Walter Benjamin—Revolutionary Writer (II)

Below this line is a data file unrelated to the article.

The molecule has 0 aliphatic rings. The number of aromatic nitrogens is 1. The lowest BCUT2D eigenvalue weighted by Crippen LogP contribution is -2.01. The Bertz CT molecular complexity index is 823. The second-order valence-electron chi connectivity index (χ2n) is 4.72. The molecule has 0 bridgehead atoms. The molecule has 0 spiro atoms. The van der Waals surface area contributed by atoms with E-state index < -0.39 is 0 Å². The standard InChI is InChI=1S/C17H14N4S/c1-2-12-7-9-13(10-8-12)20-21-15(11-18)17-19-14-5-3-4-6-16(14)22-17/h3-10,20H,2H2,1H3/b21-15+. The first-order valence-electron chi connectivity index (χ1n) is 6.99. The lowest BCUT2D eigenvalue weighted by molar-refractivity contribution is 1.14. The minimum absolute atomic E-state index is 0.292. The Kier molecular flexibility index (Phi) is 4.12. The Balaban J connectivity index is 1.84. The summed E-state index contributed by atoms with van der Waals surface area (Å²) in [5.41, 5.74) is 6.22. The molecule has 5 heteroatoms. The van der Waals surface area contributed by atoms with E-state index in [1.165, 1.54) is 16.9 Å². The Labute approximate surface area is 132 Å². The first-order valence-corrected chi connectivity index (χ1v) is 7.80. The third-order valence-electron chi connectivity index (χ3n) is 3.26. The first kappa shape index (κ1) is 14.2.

Adorno was suspicious of Benjamin’s notion of a collective dream: ‘For who is the subject of the dream?’ he wrote to Benjamin in 1935, referring to the Arcades exposé, where in place of the individual subject of bourgeois psychology, ‘the collective consciousness is invoked, but I fear that in its present form it cannot be distinguished from Jung’s conception’.  Letter, Adorno to Benjamin, 2 August 1935, in Ernst Bloch, et al., Aesthetics and Politics, nlb, London 1977, pp. 112–13. Adorno claimed that Benjamin seemed to presume that present dream-consciousness could exist outside of capitalist society, rather than being the distorted product of it,  Ibid, p. 111. and he argued that such a position was not compatible with Marxism: ‘It should be clear and sufficient warning that in a dreaming collective no differences remain between classes.’  Ibid, p. 113. Adorno’s reservations concerning the exposé were not without reason, but Benjamin’s other writings indicate that Adorno was misreading his intent. The dialectical images were clearly not eternal archetypes, but socially specific constellations, inherited historically rather than biologically—and not via a linear genealogy. Benjamin compared their appearance in consciousness to Proust’s involuntary memory: ‘By contracting into an instant—into a dialectical image—it enters the involuntary memory of mankind. The dialectical image is to be defined as the involuntary memory of humanity.’  Benjamin, Gesammelte Schriften (hereafter gs), I:3, Frankfurt am Main 1955, p. 1233. Whereas voluntary memory recalled events in sequential arrangement, the historical space of involuntary memory was ‘disorder.’  Ibid, p. 1243. The image suddenly established itself ‘at a moment of danger,’ both for the object and the subject. Moreover, ‘This subject is by no means a transcendental subject, but the struggling, oppressed class in its most extreme situation. Historical knowledge exists for it alone, and only in the historical moment.’  Ibid.
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